There is no substitute for experience in this world, and experience builds character, depth and understanding. This is your personal wealth, no one can take it away from you and if you build your house on a rock there is no doubt. You know your friends and you know when they are not being truthful and misleading. How do you know that about your social network community and the so-called expert bloggers? The fact is that you don’t have enough time to even think about it, let alone doing the research to validate it. These are important considerations in a world where people put on an “act” as we used to call it in New England, and where many CEOs and others have falsified their backgrounds and even lied about their education. Everyone is enamored with the promise of social networks, but in the future how will these “trusted” networks provide you with actionable and accurate information in your business decision making process?  There would appear to be a great deal of trust existing in the networks today, however, the future is unknown and we do know that history does have a tendency to repeat itself. Positioning oneself as an expert is easier than ever today and sites like LinkedIn allow you to quickly view others backgrounds, but I would wager that LinkedIn has never done the due diligence to check the authenticity of their members. I really like LinkedIn and it is usually the first place I go before meeting with a new colleague or potential business partner.

There is no doubt that those with nefarious intentions and those with other intentions are already stalking their prey on these sites. Use your best judgment when consuming and using social network information in business decision making, because in this age of the Internet, instant gratification is here in a new form, social networking.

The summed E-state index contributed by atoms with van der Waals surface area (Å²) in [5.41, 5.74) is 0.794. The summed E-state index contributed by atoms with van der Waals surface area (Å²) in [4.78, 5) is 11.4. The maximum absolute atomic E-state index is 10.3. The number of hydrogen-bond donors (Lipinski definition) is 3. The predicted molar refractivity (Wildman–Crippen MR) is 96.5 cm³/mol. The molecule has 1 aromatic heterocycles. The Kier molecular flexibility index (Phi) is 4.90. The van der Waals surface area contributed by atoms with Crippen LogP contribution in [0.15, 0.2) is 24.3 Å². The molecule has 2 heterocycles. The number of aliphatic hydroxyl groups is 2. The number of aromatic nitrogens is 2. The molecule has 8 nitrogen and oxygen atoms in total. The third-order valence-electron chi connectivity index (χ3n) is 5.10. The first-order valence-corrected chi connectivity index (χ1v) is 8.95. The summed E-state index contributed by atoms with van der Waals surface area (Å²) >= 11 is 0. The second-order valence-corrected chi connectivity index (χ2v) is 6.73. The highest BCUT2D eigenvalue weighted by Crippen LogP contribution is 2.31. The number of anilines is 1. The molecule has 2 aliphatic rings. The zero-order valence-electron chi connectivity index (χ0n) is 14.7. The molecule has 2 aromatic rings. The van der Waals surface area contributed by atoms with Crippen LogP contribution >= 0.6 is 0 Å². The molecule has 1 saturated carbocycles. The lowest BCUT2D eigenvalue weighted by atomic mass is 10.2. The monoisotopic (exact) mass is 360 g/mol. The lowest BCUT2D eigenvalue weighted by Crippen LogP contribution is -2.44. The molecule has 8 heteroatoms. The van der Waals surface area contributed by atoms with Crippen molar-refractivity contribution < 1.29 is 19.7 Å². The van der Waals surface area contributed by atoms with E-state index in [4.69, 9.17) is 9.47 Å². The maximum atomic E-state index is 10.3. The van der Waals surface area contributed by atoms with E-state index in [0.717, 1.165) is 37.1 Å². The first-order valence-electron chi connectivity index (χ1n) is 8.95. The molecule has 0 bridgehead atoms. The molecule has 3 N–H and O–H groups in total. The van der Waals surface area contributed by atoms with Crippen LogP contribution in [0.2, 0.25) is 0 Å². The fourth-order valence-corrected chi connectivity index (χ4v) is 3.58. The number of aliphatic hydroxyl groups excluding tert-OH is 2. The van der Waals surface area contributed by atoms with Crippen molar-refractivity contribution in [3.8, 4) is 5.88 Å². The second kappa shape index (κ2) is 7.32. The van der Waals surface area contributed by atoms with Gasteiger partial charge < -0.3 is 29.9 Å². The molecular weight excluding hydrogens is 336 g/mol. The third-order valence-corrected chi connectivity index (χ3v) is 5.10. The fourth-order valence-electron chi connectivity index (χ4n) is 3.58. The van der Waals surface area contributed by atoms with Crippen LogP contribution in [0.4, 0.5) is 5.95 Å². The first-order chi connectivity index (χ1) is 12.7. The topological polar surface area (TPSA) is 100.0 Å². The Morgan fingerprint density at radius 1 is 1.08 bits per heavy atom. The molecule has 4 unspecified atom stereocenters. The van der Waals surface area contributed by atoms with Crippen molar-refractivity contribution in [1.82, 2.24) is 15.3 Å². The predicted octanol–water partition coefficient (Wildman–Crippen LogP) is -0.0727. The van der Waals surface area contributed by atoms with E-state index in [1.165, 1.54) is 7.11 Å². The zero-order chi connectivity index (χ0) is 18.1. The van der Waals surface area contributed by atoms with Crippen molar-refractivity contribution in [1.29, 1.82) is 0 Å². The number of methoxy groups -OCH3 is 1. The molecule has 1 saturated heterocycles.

The Personality of Fish: The World’s Oceans and Fisheries in Crisis

Life Magazine December 3, 1971, (cost 50 cents) leading article, Crisis at sea: the threat of no more fish.

  • The common haddock is an endangered species
  • Less than 10% of Atlantic Herring remain
  • The last US whaling vessels are out of business
  • The yellowfin flounder fishery has been wiped out
  • The present catch rate dooms the tuna

The first sentences from this article, “The world is on its way to running out of fish. The endless riches of the sea that were supposed to mean salvation for the world’s multiplying population turn out to be far from endless.”

Outside of stopping whaling in every country except Japan, since 1971 we have done very little to build and maintain sustainable fisheries in this country. We enacted the Marine Mammal Protection act, which has worked, and the Magnuson-Stevens Fishery Conservation Act, which has been a dismal failure. New and innovative approaches to fisheries management need to evolve and we have to stop taking from the ocean without giving anything back. I grew up in Gloucester, Massachusetts, once the largest fishing port in the world for nearly 200 years, now its primary industry is tourism. I grew up with fisherman, my grandfather, uncles and cousins were all fisherman and their motto was always live for today. And a management system like the Magnuson-Stevens act, which is dominated by industry representatives, will only lead to more irreversible damage to fisheries populations.

Only 300 people from our planet have actually seen the earth from space, and I am sure that every one of them was overwhelmed by our blue oceans. A couple of months ago I saw that the lobster industry is now positioning themselves as a sustainable fishery. I can tell you that this is far from the reality, when I grew up you could make a living with 100-200 traps, now they fish up to 600 to get the same catch. And of course they don’t talk about how the offshore lobster industry was completely wiped out during the 1960s.

Next week I am off on vacation to Woods Hole, Nantucket and the islands and will return to where I studied and practiced marine biology twenty years ago. This will be my first “writing vacation” and I am really looking forward returning to my scientific roots and thinking about how we might innovate fisheries management so that our children and families will have fish in their future. The one thing that we have learned in the last 40 years is that whatever we have been doing in fisheries management it doesn’t work. Until next time I wish you great selling and marketing in the millennium.